A hiatal hernia occurs when the upper portion of the stomach bulges through the diaphragm, the muscle that separates the abdomen and chest.
A small, minor hiatal hernia isn’t typically a cause for concern, often going unnoticed unless a doctor discovers it while checking for another condition. Large hiatal hernias, however, may allow food and stomach acid into the esophagus – a major cause of heartburn. Lifestyle changes or medication can help alleviate symptoms, but in more severe cases, surgery may be necessary.
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If weakened muscle tissue allows your stomach to push through your diaphragm, a hiatal hernia is the result. The cause of this GI condition is not always clear, but may occur due to the following:
The following groups face a higher risk of developing a hiatal hernia:
Many patients don’t experience any symptoms at all, but for those who do, the most common are related to chronic acid reflux, also known as gastroesophageal reflux disease, or GERD. Symptoms include:
Keep in mind that not everyone with a hiatal hernia experiences acid reflux – and every case of acid reflux is not necessarily related to a hiatal hernia. But if these symptoms are occurring more often, they might be related. Visit your local GI specialist to determine the cause of your symptoms.
Other possible warning signs of a hiatal hernia might include:
There are two main types: sliding hiatal hernias and paraoesophageal hiatal hernias. The sliding variety, Type 1, is most common. Paraoesophageal (meaning “beside the esophagus”) hernias are divided into three types. Our Charleston GI physicians are equipped to diagnose and treat the following:
The most common problem that results from a hiatal hernia is chronic acid reflux. This GI condition can cause esophageal damage over time if not properly managed with medication.
Complications of chronic acid reflux can include:
In more rare instances, hiatal hernia may cause these serious complications if it gets stuck or compressed in the hiatus:
If you are experiencing these hiatal hernia symptoms, schedule an appointment with a board-certified gastroenterologist at Charleston GI today. Our team is here to help, committed to providing a higher standard of caring – and much-needed relief. No referral needed!
Your GI physician may recommend one of the following to relieve symptoms:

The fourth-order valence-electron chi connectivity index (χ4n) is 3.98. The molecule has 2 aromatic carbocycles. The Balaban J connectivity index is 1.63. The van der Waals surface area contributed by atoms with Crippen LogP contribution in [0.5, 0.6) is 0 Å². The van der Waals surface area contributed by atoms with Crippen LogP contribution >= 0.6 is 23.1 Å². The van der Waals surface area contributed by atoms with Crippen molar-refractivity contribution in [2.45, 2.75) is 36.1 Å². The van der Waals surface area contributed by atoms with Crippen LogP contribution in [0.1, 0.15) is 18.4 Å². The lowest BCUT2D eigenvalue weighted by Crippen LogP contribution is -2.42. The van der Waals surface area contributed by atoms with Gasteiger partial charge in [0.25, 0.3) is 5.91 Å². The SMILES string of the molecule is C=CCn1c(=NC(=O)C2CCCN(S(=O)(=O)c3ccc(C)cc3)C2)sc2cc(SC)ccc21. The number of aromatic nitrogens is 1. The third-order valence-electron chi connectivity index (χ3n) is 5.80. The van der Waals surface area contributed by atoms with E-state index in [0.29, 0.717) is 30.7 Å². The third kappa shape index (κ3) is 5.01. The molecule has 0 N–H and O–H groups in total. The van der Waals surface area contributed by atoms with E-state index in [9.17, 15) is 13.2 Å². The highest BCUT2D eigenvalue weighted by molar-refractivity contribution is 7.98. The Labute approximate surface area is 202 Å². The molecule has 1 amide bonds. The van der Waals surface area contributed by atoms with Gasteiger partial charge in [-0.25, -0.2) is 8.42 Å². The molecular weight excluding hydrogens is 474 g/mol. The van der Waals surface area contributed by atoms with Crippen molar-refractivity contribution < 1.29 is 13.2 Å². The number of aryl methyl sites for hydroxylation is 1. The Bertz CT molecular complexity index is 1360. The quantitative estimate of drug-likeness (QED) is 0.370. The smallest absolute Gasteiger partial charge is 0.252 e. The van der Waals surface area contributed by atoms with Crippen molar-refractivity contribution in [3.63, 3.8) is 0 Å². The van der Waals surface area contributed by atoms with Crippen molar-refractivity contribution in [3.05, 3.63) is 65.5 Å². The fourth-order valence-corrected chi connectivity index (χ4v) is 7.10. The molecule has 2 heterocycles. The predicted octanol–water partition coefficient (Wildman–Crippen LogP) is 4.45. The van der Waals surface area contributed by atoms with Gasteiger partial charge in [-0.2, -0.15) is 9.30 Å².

Routine medical exams are key to prevention. In addition to regular visits to your GI specialists, consider the following to manage reflux symptoms and promote overall health:
What is hiatal hernia pain like?
A hiatal hernia is found where your abdomen and chest meet, so you may experience chest pain or abdominal pain. If the hernia gets compressed or pinched during certain activities (bending over, coughing, etc.), pain may worsen.
In most cases, symptoms are related to acid reflux instead of the hernia itself. When acid irritates your esophagus, a burning sensation may radiate throughout the chest. In severe cases, it may even mimic the pain experienced during a heart attack. When in doubt, seek medical attention immediately.
Why are hiatal hernias common in women?
Despite extensive research, the exact cause remains a mystery. Because weakened supporting tissue may be to blame, older individuals, smokers, obese people, or pregnant women face an increased risk.
Do hiatal hernias go away on their own?
No. In fact, hernias typically worsen over time if left untreated. If your hiatal hernia never causes any symptoms, it may not require treatment. But if it does, symptoms will likely continue or even get worse. Mild acid reflux can often be managed with medication but may require surgery if it becomes severe.
How common are hiatal hernias?
Hiatal hernias are common, especially in the aging population. affecting about 20% of all Americans. Hernias impact 50% of people over age 50, 60% over age 60, and 70% over age 70.